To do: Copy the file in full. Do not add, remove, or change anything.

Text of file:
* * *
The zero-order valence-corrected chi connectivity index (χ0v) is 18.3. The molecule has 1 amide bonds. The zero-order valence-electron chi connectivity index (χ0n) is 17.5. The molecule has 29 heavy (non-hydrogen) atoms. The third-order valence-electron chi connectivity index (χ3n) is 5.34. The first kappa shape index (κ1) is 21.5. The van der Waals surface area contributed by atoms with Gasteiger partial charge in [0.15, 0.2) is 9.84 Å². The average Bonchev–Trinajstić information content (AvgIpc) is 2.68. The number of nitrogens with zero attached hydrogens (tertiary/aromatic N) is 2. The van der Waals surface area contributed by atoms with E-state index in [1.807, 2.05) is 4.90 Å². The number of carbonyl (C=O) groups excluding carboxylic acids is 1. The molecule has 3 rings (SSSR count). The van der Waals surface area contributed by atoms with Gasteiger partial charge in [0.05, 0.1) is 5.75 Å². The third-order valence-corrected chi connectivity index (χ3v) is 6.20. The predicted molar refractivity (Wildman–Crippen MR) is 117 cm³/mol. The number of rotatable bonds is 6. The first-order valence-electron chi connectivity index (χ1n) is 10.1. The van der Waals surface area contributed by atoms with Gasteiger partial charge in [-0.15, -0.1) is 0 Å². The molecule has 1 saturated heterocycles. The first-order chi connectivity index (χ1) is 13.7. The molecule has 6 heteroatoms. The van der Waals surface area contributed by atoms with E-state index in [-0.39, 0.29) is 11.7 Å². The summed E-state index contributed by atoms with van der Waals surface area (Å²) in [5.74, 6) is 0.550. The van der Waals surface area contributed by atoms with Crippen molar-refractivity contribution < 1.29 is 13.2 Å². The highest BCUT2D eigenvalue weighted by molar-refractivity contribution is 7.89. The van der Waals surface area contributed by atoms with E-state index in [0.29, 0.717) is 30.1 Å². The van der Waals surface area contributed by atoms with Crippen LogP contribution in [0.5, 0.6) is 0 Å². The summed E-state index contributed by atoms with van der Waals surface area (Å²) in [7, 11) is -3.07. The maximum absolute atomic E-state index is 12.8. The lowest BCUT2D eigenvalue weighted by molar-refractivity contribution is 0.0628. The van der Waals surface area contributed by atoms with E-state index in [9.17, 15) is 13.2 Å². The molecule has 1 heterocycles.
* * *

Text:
The zero-order valence-corrected chi connectivity index (χ0v) is 18.3. The molecule has 1 amide bonds. The zero-order valence-electron chi connectivity index (χ0n) is 17.5. The molecule has 29 heavy (non-hydrogen) atoms. The third-order valence-electron chi connectivity index (χ3n) is 5.34. The first kappa shape index (κ1) is 21.5. The van der Waals surface area contributed by atoms with Gasteiger partial charge in [0.15, 0.2) is 9.84 Å². The average Bonchev–Trinajstić information content (AvgIpc) is 2.68. The number of nitrogens with zero attached hydrogens (tertiary/aromatic N) is 2. The van der Waals surface area contributed by atoms with E-state index in [1.807, 2.05) is 4.90 Å². The number of carbonyl (C=O) groups excluding carboxylic acids is 1. The molecule has 3 rings (SSSR count). The van der Waals surface area contributed by atoms with Gasteiger partial charge in [0.05, 0.1) is 5.75 Å². The third-order valence-corrected chi connectivity index (χ3v) is 6.20. The predicted molar refractivity (Wildman–Crippen MR) is 117 cm³/mol. The number of rotatable bonds is 6. The first-order valence-electron chi connectivity index (χ1n) is 10.1. The van der Waals surface area contributed by atoms with Gasteiger partial charge in [-0.15, -0.1) is 0 Å². The molecule has 1 saturated heterocycles. The first-order chi connectivity index (χ1) is 13.7. The molecule has 6 heteroatoms. The van der Waals surface area contributed by atoms with E-state index in [-0.39, 0.29) is 11.7 Å². The summed E-state index contributed by atoms with van der Waals surface area (Å²) in [5.74, 6) is 0.550. The van der Waals surface area contributed by atoms with Crippen molar-refractivity contribution < 1.29 is 13.2 Å². The highest BCUT2D eigenvalue weighted by molar-refractivity contribution is 7.89. The van der Waals surface area contributed by atoms with E-state index in [0.29, 0.717) is 30.1 Å². The van der Waals surface area contributed by atoms with Crippen LogP contribution in [0.5, 0.6) is 0 Å². The summed E-state index contributed by atoms with van der Waals surface area (Å²) in [7, 11) is -3.07. The maximum absolute atomic E-state index is 12.8. The lowest BCUT2D eigenvalue weighted by molar-refractivity contribution is 0.0628. The van der Waals surface area contributed by atoms with E-state index in [9.17, 15) is 13.2 Å². The molecule has 1 heterocycles.